Justice Stephen Breyer

Easton Press Stephen Breyer books

Active Liberty : Interpreting Our Democratic Constitution - Signed Limited Edition - 2006


Justice Stephen Breyer

Stephen Gerald Breyer, born on August 15, 1938, in San Francisco, California, is an American jurist who served as an Associate Justice of the Supreme Court of the United States. His life and career have been dedicated to the pursuit of justice and the interpretation of the Constitution. Breyer's academic journey began at Stanford University, where he earned a bachelor's degree in philosophy in 1959. He continued his studies at the University of Oxford as a Marshall Scholar, obtaining a Bachelor of Arts degree in Jurisprudence. Returning to the United States, he attended Harvard Law School, where he earned his law degree in 1964.

Before his appointment to the Supreme Court, Breyer built a distinguished career in law and academia. He served as a law clerk for Justice Arthur Goldberg and later worked in the U.S. Department of Justice as an assistant special prosecutor for the Watergate Special Prosecution Force. Breyer also taught at Harvard Law School and worked on the Senate Judiciary Committee staff. In 1994, President Bill Clinton nominated Stephen Breyer to the Supreme Court to fill the vacancy left by retiring Justice Harry Blackmun. Breyer's confirmation was swift, and he took his seat on the bench on August 3, 1994. Throughout his tenure, Justice Breyer was known for his pragmatic and consensus-building approach, often seeking to find common ground among the justices.

Breyer's jurisprudence reflects a commitment to interpreting the Constitution as a living document, responsive to the changing needs of society. He has been an advocate for understanding the practical implications of legal decisions and the broader impact on people's lives.

In addition to his judicial duties, Justice Breyer has authored several books, including Active Liberty: Interpreting Our Democratic Constitution and Making Our Democracy Work: A Judge's View. These works reflect his thoughtful reflections on the role of the judiciary in a democratic society.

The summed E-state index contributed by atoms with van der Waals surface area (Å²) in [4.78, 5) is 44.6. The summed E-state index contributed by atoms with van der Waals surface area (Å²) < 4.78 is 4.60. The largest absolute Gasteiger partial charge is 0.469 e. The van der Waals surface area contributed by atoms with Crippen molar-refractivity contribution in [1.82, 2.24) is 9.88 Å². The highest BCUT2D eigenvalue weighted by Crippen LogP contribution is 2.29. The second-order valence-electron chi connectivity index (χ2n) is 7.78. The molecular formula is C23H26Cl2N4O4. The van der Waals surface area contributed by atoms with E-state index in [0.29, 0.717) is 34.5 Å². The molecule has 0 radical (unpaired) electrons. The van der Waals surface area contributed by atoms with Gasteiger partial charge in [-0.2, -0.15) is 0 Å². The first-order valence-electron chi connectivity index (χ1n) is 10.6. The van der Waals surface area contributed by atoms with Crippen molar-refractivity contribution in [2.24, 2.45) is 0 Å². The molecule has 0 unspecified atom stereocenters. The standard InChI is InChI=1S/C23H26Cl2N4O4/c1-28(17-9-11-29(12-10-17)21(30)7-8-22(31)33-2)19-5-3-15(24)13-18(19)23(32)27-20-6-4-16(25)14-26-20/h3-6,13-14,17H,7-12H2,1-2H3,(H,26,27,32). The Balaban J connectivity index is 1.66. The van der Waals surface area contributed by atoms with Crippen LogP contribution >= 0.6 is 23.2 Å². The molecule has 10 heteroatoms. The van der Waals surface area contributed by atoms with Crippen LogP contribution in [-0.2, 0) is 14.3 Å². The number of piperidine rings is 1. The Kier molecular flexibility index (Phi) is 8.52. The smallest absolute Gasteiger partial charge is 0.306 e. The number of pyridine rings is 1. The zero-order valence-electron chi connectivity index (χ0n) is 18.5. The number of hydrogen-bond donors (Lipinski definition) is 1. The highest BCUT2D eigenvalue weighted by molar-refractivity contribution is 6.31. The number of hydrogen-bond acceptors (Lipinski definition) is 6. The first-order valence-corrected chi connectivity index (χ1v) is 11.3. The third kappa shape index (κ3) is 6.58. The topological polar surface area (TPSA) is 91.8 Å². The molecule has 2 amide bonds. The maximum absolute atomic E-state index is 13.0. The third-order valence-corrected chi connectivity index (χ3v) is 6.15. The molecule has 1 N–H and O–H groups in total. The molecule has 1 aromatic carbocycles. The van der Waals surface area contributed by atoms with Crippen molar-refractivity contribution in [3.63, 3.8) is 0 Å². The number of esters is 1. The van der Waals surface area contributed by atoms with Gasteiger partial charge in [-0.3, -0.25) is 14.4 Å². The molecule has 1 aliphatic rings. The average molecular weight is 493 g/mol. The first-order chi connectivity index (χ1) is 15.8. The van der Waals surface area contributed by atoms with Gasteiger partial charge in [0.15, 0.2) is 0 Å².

Active Liberty - Interpreting Our Democratic Constitution

A brilliant new approach to the Constitution and courts of the United States by Supreme Court Justice Stephen Breyer. For Justice Breyer, the Constitution’s primary role is to preserve and encourage what he calls “active liberty”: citizen participation in shaping government and its laws. As this book argues, promoting active liberty requires judicial modesty and deference to Congress; it also means recognizing the changing needs and demands of the populace. Indeed, the Constitution’s lasting brilliance is that its principles may be adapted to cope with unanticipated situations, and Breyer makes a powerful case against treating it as a static guide intended for a world that is dead and gone. Using contemporary examples from federalism to privacy to affirmative action, this is a vital contribution to the ongoing debate over the role and power of our courts.

The book reflects his commitment to what he terms "active liberty" and his belief that the Constitution should be interpreted in a way that promotes democratic values and citizen participation. Justice Breyer argues for a pragmatic and dynamic approach to constitutional interpretation, emphasizing the importance of understanding the Constitution's broader principles in the context of contemporary challenges. He contends that judges should take into account the Constitution's underlying purpose of promoting active citizen engagement and democratic governance.

Active Liberty is not only a legal treatise but also a philosophical exploration of the interplay between law, democracy, and civic participation. Breyer draws on historical examples and legal precedents to support his arguments, presenting a vision of the Constitution as a document that evolves and adapts to the needs of a changing society.

The book has been both praised and critiqued for its approach to constitutional interpretation. Supporters appreciate Justice Breyer's emphasis on the Constitution's democratic values, while critics argue about the potential subjectivity and ambiguity that may arise from a more flexible interpretive framework. Active Liberty contributes to the ongoing discourse on constitutional law and the judiciary's role in shaping and safeguarding democratic principles. It provides insight into Justice Breyer's judicial philosophy and his perspective on the dynamic relationship between the Constitution and the democratic ideals it seeks to protect.

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